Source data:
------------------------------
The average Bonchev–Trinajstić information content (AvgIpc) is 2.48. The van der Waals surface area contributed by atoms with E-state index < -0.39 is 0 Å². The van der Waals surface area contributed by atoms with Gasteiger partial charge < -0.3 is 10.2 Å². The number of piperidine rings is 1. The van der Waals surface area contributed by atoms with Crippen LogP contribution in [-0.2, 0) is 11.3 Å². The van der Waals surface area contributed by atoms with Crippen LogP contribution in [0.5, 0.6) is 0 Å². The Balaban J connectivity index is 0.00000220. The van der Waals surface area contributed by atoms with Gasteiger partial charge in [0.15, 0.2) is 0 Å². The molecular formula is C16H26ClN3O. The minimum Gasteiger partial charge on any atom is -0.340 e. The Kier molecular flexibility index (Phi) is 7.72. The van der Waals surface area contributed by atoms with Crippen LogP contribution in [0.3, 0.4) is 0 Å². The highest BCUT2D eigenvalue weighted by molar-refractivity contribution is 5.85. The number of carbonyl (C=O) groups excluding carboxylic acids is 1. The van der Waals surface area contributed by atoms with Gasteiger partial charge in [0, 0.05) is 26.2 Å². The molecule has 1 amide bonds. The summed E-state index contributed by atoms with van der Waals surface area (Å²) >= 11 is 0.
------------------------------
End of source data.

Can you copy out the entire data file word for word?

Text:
The average Bonchev–Trinajstić information content (AvgIpc) is 2.48. The van der Waals surface area contributed by atoms with E-state index < -0.39 is 0 Å². The van der Waals surface area contributed by atoms with Gasteiger partial charge < -0.3 is 10.2 Å². The number of piperidine rings is 1. The van der Waals surface area contributed by atoms with Crippen LogP contribution in [-0.2, 0) is 11.3 Å². The van der Waals surface area contributed by atoms with Crippen LogP contribution in [0.5, 0.6) is 0 Å². The Balaban J connectivity index is 0.00000220. The van der Waals surface area contributed by atoms with Gasteiger partial charge in [0.15, 0.2) is 0 Å². The molecular formula is C16H26ClN3O. The minimum Gasteiger partial charge on any atom is -0.340 e. The Kier molecular flexibility index (Phi) is 7.72. The van der Waals surface area contributed by atoms with Crippen LogP contribution in [0.3, 0.4) is 0 Å². The highest BCUT2D eigenvalue weighted by molar-refractivity contribution is 5.85. The number of carbonyl (C=O) groups excluding carboxylic acids is 1. The van der Waals surface area contributed by atoms with Gasteiger partial charge in [0, 0.05) is 26.2 Å². The molecule has 1 amide bonds. The summed E-state index contributed by atoms with van der Waals surface area (Å²) >= 11 is 0.